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Continuing the mandation of the universal 5 health visiting checks

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What happens in pregnancy and early childhood impacts on a child’s physical and emotional health all the way into adult life.

One of PHE’s priorities is to ensure that all children are ready to learn at two and ready for school at five. To establish vital foundations for good health and development, it is crucial that families receive the right support during the first few years of their child’s life.

Health visiting services are the lynchpin of that support. This week, the government announced its intention to continue the requirement for local authorities to commission five universal health visiting checks for families.

The first check happens at 28 weeks of pregnancy, and the rest continue up until the age of 2 and a half, forming part of the Healthy Child Programme (the national child public health programme).

These visits originally became mandatory when the commissioning of the Healthy Child Programme transferred from the NHS to local authorities in Oct 2015. The arrangements made it clear that health visitors were best placed to carry out the checks and the contract would continue until March 2017.

Now it will be mandatory for these checks to be delivered by local authorities for the foreseeable future.

So what are the five universal contact points, and what happens during each visit?

First visit - At 28 weeks pregnancy: Health Promoting Visit

The antenatal check is the first time that the health visitor will meet with parents. Together they will complete the health needs assessment covering physical health (such as not smoking and the benefits of breastfeeding), mental and emotional health. The health visitor will also discuss the transition to parenthood, how to enhance the parent-child bonding experience and how parents can help their baby’s early development.

Second visit – At 10-14 days after birth: New Baby Review

This is the first check made by health visitor at home after the baby is born. The health visitor will check on the health and wellbeing of the parents and baby, provide support with feeding and give important advice on keeping safe. They will also discuss early bonding with the baby, talk about feeding, check the baby is putting on weight appropriately, explain the immunisation programme and talk about important safety measures like as car seats.  At this point parents also often seek advice on establishing a routine as well as sleep, crying and colic.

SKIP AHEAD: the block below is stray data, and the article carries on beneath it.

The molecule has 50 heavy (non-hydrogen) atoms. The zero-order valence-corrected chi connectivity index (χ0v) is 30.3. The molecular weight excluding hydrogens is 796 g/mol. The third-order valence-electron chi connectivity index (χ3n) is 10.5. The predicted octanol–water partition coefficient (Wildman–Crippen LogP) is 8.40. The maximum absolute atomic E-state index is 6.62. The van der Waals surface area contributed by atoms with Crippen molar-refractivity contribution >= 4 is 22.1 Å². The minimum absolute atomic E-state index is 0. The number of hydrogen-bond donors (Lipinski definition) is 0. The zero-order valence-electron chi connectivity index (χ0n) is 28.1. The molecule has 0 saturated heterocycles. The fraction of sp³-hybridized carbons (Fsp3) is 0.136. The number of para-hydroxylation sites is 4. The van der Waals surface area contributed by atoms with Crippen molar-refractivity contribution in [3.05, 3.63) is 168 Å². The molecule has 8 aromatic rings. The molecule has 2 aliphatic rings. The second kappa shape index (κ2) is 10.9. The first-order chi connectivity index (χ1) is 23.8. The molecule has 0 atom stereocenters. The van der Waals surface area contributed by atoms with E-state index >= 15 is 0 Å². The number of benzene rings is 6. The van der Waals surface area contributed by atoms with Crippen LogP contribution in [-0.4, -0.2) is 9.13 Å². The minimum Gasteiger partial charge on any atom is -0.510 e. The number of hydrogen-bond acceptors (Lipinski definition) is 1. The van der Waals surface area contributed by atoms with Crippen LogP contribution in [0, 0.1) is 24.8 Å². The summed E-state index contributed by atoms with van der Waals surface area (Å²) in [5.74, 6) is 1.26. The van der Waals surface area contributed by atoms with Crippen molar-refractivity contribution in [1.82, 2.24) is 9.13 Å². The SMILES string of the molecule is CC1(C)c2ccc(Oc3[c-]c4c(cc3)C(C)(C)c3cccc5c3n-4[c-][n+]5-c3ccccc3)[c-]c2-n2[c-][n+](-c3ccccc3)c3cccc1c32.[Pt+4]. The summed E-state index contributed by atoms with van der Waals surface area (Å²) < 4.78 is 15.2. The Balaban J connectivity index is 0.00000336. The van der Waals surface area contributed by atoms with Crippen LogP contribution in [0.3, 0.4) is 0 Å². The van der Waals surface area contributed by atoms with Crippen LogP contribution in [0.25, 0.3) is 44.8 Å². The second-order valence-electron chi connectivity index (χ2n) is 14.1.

Third visit - At 6-8 weeks old: 6-8 week assessment

This check is crucial for assessing the baby’s growth and the health of the parents, whilst particularly looking for signs of postnatal depression. It is a key time for discussing how breastfeeding might be going, immunisations, and other specific issues such as sleep. As well as this check, health visitors will also provide details about local child health resources whilst also assessing whether extra help is needed, such as for babies with special needs.

Fourth visit - At 9-12 months old: One year assessment

This check will look at development, growth and immunisation status.  It provides an opportunity to discuss with parents how to respond to their baby’s needs. It is also a vital time to discuss child safety, as well as and nutrition and dental health.

Fifth visit: - 2-2½ years old Two to two and a half year review

This check happens at a key time when specific behaviour, speech and language problems may become evident in children. It presents an opportunity for parents to discuss how their child is developing with the health visitor, and flag any developmental issues that can be identified at this age. This will support early planning as the health visitor can link up with other services to ensure processes are in place to support the child and family for preparing for school.